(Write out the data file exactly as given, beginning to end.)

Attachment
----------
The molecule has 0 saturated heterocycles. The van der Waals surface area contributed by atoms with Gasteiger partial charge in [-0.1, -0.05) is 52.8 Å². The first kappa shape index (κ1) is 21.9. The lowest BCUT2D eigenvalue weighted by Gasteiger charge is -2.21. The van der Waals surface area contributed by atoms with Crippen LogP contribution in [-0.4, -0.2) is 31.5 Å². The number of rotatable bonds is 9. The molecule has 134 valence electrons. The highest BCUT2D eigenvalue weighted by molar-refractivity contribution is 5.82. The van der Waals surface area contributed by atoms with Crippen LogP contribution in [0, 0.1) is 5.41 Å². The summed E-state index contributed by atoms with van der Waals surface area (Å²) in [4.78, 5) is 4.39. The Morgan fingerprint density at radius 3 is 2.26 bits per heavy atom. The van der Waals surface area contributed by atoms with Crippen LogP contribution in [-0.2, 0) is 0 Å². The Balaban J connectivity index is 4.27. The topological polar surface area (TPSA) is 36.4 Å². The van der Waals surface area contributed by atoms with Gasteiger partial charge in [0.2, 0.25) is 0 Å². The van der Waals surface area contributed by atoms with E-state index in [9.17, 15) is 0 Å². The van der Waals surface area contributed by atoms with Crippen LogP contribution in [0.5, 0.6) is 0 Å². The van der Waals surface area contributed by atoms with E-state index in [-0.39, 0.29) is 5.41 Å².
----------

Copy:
The molecule has 0 saturated heterocycles. The van der Waals surface area contributed by atoms with Gasteiger partial charge in [-0.1, -0.05) is 52.8 Å². The first kappa shape index (κ1) is 21.9. The lowest BCUT2D eigenvalue weighted by Gasteiger charge is -2.21. The van der Waals surface area contributed by atoms with Crippen LogP contribution in [-0.4, -0.2) is 31.5 Å². The number of rotatable bonds is 9. The molecule has 134 valence electrons. The highest BCUT2D eigenvalue weighted by molar-refractivity contribution is 5.82. The van der Waals surface area contributed by atoms with Crippen LogP contribution in [0, 0.1) is 5.41 Å². The summed E-state index contributed by atoms with van der Waals surface area (Å²) in [4.78, 5) is 4.39. The Morgan fingerprint density at radius 3 is 2.26 bits per heavy atom. The van der Waals surface area contributed by atoms with Crippen LogP contribution in [-0.2, 0) is 0 Å². The Balaban J connectivity index is 4.27. The topological polar surface area (TPSA) is 36.4 Å². The van der Waals surface area contributed by atoms with Gasteiger partial charge in [0.2, 0.25) is 0 Å². The van der Waals surface area contributed by atoms with E-state index in [9.17, 15) is 0 Å². The van der Waals surface area contributed by atoms with Crippen LogP contribution in [0.5, 0.6) is 0 Å². The van der Waals surface area contributed by atoms with E-state index in [-0.39, 0.29) is 5.41 Å².